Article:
TV Tropes refers to it as an "orbital shot" which somehow seems more appropriate for describing the technique.

You can find this technique in Walt Disney's Snow White and the Seven Dwarfs when the queen drinks the potion transforming her into the witch - obviously they're not rotating the camera, but the actual painted cel backgrounds themselves, but the effect's the same.

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    Didn't want this as part of the answer, but seriously, Snow White and the Seven Dwarfs was so ahead of its time it's not even funny.
    – Kyle Hale
    Commented May 26, 2016 at 17:27

This can be called as Michael Bay spin because Bay uses this technology.

Source BusinessInsider:

Bay utilizes a 360 shot that has the camera slowly spin around one or more characters (usually the protagonists) as they come up from below frame. One of the first uses of it was in 1995's "Bad Boys" starring Will Smith and Martin Lawrence. Bay used it again a year later with Nicholas Cage in 1996's "The Rock."

According to a behind the scenes featurette for the film, Bay used the spinning shot to attempt to show both sides of the shootout without cutting away.

Bay spun the cameras around the different rooms and then digitally added in the doors.

The shot has been noticed online by many (YouTube channel ScreenJunkies compiled a supercut of the shots), and while some don't find his work to be anything special, Bay isn't too worried about what the critics have to say.

"I really, really don't care," Bay told Mother Jones. "I make movies for people. I make movies for audiences to enjoy. A few sour apples are not going to spoil my fun."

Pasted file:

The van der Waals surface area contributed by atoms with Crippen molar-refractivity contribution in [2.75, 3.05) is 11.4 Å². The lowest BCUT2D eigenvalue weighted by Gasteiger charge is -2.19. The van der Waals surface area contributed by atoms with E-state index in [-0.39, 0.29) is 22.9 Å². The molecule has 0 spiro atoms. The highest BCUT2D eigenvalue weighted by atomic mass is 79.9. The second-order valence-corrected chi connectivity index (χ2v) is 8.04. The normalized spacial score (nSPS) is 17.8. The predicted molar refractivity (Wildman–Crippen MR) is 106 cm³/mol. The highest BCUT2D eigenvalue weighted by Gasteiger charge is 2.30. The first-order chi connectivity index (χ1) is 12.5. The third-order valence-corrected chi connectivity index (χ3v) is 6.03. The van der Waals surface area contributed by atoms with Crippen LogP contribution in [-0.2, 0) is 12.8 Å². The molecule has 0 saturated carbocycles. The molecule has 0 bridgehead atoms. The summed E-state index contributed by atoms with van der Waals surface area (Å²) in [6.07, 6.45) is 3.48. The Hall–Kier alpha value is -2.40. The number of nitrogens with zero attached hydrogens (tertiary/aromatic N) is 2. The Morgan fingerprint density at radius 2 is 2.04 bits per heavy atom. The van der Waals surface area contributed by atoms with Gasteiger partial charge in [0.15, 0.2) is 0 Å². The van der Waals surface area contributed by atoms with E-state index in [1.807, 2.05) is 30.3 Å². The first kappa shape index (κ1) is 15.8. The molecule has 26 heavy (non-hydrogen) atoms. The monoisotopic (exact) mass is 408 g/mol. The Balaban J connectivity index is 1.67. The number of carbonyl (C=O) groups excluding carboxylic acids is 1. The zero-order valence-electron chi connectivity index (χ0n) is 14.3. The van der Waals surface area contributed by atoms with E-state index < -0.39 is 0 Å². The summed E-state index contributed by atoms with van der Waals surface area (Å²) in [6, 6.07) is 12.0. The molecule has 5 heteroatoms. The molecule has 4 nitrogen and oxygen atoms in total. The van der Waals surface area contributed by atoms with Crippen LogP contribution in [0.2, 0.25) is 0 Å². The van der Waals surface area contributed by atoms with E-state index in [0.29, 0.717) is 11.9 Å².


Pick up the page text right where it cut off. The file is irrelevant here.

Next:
• He fails to make movies I enjoy. I'm just not part of his audience, I guess. :)
    – Almo
    Commented May 27, 2016 at 18:13
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    @Almo Ah, but you enjoy ripping on him, so you are. Commented May 28, 2016 at 6:18

Pretty sure this effect requires a narrow angle lens. With a wide angle lens, the extent of the background which is in view is fairly large, and so movements of a large area will appear smaller, and thus slower. With a narrow angle lens, much less of the background is in view, which causes any motion to appear sped up.

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    "Narrow angle" here means the same thing as "long", "telephoto", or "zoomed-in". These terms refer to the focal length of the lens. (Technically the sensor size, film format, or crop factor also affect this.)
    – Era
    Commented May 26, 2016 at 19:28
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    Thanks, I actually have no idea what I'm talking about, but the physics made sense.
    – rich remer
    Commented May 26, 2016 at 19:58

I would classify this as a variant of parallax:

"Parallax is a displacement or difference in the apparent position of an object viewed along two different lines of sight, and is measured by the angle or semi-angle of inclination between those two lines."

— Wikipedia

Here's my (pathetic) attempt at illustrating what's happening here. The camera is rotating around a point near the subjects. Because the subjects are closer to the camera than objects in the background, they move less distance onscreen than objects in the background.

enter image description here

Because objects in the background move a larger distance onscreen (and they are out of focus), motion blur is achieved.